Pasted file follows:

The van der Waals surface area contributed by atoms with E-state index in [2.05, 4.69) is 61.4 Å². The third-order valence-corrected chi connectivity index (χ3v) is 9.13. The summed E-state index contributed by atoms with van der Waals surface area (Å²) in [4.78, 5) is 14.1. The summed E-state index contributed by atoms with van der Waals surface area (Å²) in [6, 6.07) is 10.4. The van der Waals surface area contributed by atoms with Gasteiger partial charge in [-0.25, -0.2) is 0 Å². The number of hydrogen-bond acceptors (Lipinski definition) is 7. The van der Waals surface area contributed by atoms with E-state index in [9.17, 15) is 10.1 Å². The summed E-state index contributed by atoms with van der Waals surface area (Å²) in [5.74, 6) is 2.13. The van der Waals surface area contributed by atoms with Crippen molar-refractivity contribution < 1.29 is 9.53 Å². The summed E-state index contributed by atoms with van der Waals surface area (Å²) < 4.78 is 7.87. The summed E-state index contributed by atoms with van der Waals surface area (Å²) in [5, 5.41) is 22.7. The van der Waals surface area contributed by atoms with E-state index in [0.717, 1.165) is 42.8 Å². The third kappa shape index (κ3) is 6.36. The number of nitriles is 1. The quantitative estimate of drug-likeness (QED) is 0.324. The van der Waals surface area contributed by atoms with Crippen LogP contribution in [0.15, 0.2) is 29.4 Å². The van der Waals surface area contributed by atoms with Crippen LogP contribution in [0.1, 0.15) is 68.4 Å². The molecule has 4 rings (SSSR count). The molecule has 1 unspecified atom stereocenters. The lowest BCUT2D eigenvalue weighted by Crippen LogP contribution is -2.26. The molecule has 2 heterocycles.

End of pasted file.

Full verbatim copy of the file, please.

The van der Waals surface area contributed by atoms with E-state index in [2.05, 4.69) is 61.4 Å². The third-order valence-corrected chi connectivity index (χ3v) is 9.13. The summed E-state index contributed by atoms with van der Waals surface area (Å²) in [4.78, 5) is 14.1. The summed E-state index contributed by atoms with van der Waals surface area (Å²) in [6, 6.07) is 10.4. The van der Waals surface area contributed by atoms with Gasteiger partial charge in [-0.25, -0.2) is 0 Å². The number of hydrogen-bond acceptors (Lipinski definition) is 7. The van der Waals surface area contributed by atoms with E-state index in [9.17, 15) is 10.1 Å². The summed E-state index contributed by atoms with van der Waals surface area (Å²) in [5.74, 6) is 2.13. The van der Waals surface area contributed by atoms with Crippen molar-refractivity contribution < 1.29 is 9.53 Å². The summed E-state index contributed by atoms with van der Waals surface area (Å²) < 4.78 is 7.87. The summed E-state index contributed by atoms with van der Waals surface area (Å²) in [5, 5.41) is 22.7. The van der Waals surface area contributed by atoms with E-state index in [0.717, 1.165) is 42.8 Å². The third kappa shape index (κ3) is 6.36. The number of nitriles is 1. The quantitative estimate of drug-likeness (QED) is 0.324. The van der Waals surface area contributed by atoms with Crippen LogP contribution in [0.15, 0.2) is 29.4 Å². The van der Waals surface area contributed by atoms with Crippen LogP contribution in [0.1, 0.15) is 68.4 Å². The molecule has 4 rings (SSSR count). The molecule has 1 unspecified atom stereocenters. The lowest BCUT2D eigenvalue weighted by Crippen LogP contribution is -2.26. The molecule has 2 heterocycles.